The Man Without Fear swooped into first place with $45,033,454 at 3,471 theaters over the long President's Day weekend, $2.3 million less than Fox estimated but still handily topping the $23,612,171 of last year's John Q. as the biggest bow the frame has ever seen. For the month of February, the 20th Century Fox release's $40,310,419 three-day haul is only trumped by Hannibal's $58,003,121 start in 2001.
Daredevil marks the second franchise in a row that star Ben Affleck has successfully stepped into after playing Jack Ryan in last summer's $118,907,036-grossing The Sum of All Fears. Pearl Harbor's $59,078,912, though, still stands as his biggest opening.
"You won't have to wait until summer to see the blockbuster event of the year," the ads beckoned, and the $78 million superhero flick delivered with a decidedly summer-like opening in contrast to the deep freeze much of the country faced. It's nowhere near Spider-Man, which snared $39,406,872 on its opening day alone, but it enjoyed by far the biggest start for a movie about a lesser known superhero, topping Blade II's $32,528,016.
Superheroes that haven't permeated the culture like Batman, Superman, X-Men and Spider-Man tend to have a tough time at the box office (The Phantom and Judge Dredd among the casualties). Fox countered this with ads that made Daredevil look like a cross between Spider-Man with his CGI-enhanced leaps from skyscrapers and Batman with his Catwoman-like dynamic with Elektra, played by Hollywood "It" girl Jennifer Garner from the action-packed TV show Alias.
Breaking the weekend down, Daredevil nabbed $15,320,158 on Valentine's Friday, eased 1% on Saturday to $15,200,297. The effects of the East Coast's snowstorm kicked in on Sunday as it fell 36% to $9,789,964. Normally, a picture like this might lose 25% on Sunday thanks to the Monday holiday. It then tumbled a more precipitous-than-normal 52% on Monday (when 82% of high school and elementary students and 41% of college students had the day off) to $4,723,035.
Daredevil got a jump on the weekend with Thursday night screenings at 2,040 theaters (lower than the previously planned 2,500) and made a little less than $1 million, according to Fox distribution chief Bruce Snyder.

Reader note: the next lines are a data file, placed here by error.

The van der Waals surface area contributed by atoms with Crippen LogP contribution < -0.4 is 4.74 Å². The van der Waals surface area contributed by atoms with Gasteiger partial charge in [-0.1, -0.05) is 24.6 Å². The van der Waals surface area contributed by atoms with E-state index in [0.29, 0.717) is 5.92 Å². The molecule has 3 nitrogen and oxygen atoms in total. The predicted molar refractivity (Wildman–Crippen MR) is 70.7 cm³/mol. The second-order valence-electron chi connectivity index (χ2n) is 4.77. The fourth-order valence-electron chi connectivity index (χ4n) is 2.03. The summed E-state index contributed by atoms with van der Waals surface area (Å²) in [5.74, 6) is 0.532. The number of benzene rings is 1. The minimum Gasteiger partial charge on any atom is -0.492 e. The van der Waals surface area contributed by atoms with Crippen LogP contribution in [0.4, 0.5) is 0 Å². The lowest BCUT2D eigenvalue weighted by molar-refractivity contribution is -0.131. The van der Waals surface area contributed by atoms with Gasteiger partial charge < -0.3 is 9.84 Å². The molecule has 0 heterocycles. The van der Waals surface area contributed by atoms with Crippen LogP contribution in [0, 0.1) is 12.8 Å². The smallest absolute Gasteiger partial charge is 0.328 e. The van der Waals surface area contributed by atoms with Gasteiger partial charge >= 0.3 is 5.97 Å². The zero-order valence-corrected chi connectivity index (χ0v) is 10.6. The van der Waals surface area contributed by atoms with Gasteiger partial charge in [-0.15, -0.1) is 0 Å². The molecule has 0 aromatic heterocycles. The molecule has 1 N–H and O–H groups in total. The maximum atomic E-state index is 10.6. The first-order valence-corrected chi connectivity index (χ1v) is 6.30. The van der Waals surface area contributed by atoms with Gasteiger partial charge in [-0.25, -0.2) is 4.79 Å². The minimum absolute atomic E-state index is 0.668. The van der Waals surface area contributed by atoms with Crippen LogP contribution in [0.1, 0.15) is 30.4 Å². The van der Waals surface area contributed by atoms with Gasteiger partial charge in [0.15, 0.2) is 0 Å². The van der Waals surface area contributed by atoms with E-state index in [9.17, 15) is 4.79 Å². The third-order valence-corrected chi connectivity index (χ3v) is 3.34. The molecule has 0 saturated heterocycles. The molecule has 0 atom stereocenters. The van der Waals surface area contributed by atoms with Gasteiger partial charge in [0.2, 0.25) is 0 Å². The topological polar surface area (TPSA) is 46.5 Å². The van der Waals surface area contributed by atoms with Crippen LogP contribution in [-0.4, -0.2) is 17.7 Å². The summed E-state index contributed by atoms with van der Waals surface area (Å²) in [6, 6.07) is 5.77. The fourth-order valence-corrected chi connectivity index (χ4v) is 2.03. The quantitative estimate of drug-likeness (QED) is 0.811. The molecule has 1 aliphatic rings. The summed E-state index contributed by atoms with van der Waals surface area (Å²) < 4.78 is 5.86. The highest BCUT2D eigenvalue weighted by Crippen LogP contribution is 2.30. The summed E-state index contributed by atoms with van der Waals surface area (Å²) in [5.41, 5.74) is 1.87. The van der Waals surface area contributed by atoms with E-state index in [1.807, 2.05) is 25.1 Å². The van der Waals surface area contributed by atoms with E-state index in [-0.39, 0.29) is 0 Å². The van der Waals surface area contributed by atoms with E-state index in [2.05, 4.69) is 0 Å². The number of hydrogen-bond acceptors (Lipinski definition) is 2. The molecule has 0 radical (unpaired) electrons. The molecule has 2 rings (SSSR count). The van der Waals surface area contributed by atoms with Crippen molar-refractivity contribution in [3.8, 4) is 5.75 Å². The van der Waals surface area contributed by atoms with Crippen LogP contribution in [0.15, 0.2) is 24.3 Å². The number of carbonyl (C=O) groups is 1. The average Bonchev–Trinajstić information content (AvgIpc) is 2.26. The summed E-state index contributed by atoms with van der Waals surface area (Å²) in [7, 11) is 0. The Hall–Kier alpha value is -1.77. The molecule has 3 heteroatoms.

"We didn't promote it too much," Snyder told Box Office Mojo. "It was more a convenience for the fans."
Treating the Thursday grosses more like sneak previews, Snyder folded them into the weekend by padding each day with around $250,000. "I thought I'd spread (the grosses) out over the weekend so no single day would seem weird," he said.
Due to the storm on the East Coast, Snyder noted that his Sunday estimates turned out to be too high, and revised them on Monday from the initially reported $43,500,000 for the three-day frame to $41,975,000 and from $50,600,000 for the four-day to $47,300,000.
"The storm really kept us from getting to 50," Snyder explained. "I know we would have had 51 without it."
Daredevil still ended up within Fox's expectations. Going into the weekend, Snyder had the movie pegged at $35 million on the low end for the three-day frame and $42-43 million on the high end. "At the end of last summer when we staked out this date, this is what we were hoping for," he said.
Despite comic book origins that would suggest the picture would play mostly to young males, Daredevil's audience was actually split evenly between the genders and between those over and under the age of 25. Exit polling on moviergoers' reactions was unavailable, but those polled by CinemaScore gave it a B—a lukewarm response by that firm's standards.
Attached to Daredevil was the trailer for Fox's other Marvel Comics tentpole X2, which Snyder said had "great reactions." X2 kicks off the summer movie season on May 2.